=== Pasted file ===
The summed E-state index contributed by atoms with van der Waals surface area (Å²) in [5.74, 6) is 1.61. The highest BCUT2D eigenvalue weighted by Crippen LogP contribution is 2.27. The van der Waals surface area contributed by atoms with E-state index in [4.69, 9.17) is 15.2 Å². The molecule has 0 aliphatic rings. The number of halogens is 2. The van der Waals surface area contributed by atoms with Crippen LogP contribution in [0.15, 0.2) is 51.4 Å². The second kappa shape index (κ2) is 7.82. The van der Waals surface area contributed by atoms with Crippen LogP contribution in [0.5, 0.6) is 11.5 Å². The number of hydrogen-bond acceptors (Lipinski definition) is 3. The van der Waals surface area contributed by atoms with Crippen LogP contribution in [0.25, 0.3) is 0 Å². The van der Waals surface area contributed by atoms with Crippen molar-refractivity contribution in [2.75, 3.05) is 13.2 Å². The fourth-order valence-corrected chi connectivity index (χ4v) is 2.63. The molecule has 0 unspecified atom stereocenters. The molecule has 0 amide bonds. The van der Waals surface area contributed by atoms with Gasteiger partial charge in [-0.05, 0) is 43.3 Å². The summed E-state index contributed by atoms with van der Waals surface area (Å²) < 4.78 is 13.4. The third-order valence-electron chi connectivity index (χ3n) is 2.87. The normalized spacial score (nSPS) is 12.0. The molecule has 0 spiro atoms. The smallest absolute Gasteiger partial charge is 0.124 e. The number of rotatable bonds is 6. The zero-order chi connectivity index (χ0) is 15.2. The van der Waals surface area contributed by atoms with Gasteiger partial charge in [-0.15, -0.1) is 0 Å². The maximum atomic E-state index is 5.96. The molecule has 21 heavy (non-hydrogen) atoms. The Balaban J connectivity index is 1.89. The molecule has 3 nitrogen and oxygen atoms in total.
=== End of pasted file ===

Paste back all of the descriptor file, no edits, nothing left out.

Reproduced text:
The summed E-state index contributed by atoms with van der Waals surface area (Å²) in [5.74, 6) is 1.61. The highest BCUT2D eigenvalue weighted by Crippen LogP contribution is 2.27. The van der Waals surface area contributed by atoms with E-state index in [4.69, 9.17) is 15.2 Å². The molecule has 0 aliphatic rings. The number of halogens is 2. The van der Waals surface area contributed by atoms with Crippen LogP contribution in [0.15, 0.2) is 51.4 Å². The second kappa shape index (κ2) is 7.82. The van der Waals surface area contributed by atoms with Crippen LogP contribution in [0.5, 0.6) is 11.5 Å². The number of hydrogen-bond acceptors (Lipinski definition) is 3. The van der Waals surface area contributed by atoms with Crippen LogP contribution in [0.25, 0.3) is 0 Å². The van der Waals surface area contributed by atoms with Crippen molar-refractivity contribution in [2.75, 3.05) is 13.2 Å². The fourth-order valence-corrected chi connectivity index (χ4v) is 2.63. The molecule has 0 unspecified atom stereocenters. The molecule has 0 amide bonds. The van der Waals surface area contributed by atoms with Gasteiger partial charge in [-0.05, 0) is 43.3 Å². The summed E-state index contributed by atoms with van der Waals surface area (Å²) < 4.78 is 13.4. The third-order valence-electron chi connectivity index (χ3n) is 2.87. The normalized spacial score (nSPS) is 12.0. The molecule has 0 spiro atoms. The smallest absolute Gasteiger partial charge is 0.124 e. The number of rotatable bonds is 6. The zero-order chi connectivity index (χ0) is 15.2. The van der Waals surface area contributed by atoms with Gasteiger partial charge in [-0.15, -0.1) is 0 Å². The maximum atomic E-state index is 5.96. The molecule has 21 heavy (non-hydrogen) atoms. The Balaban J connectivity index is 1.89. The molecule has 3 nitrogen and oxygen atoms in total.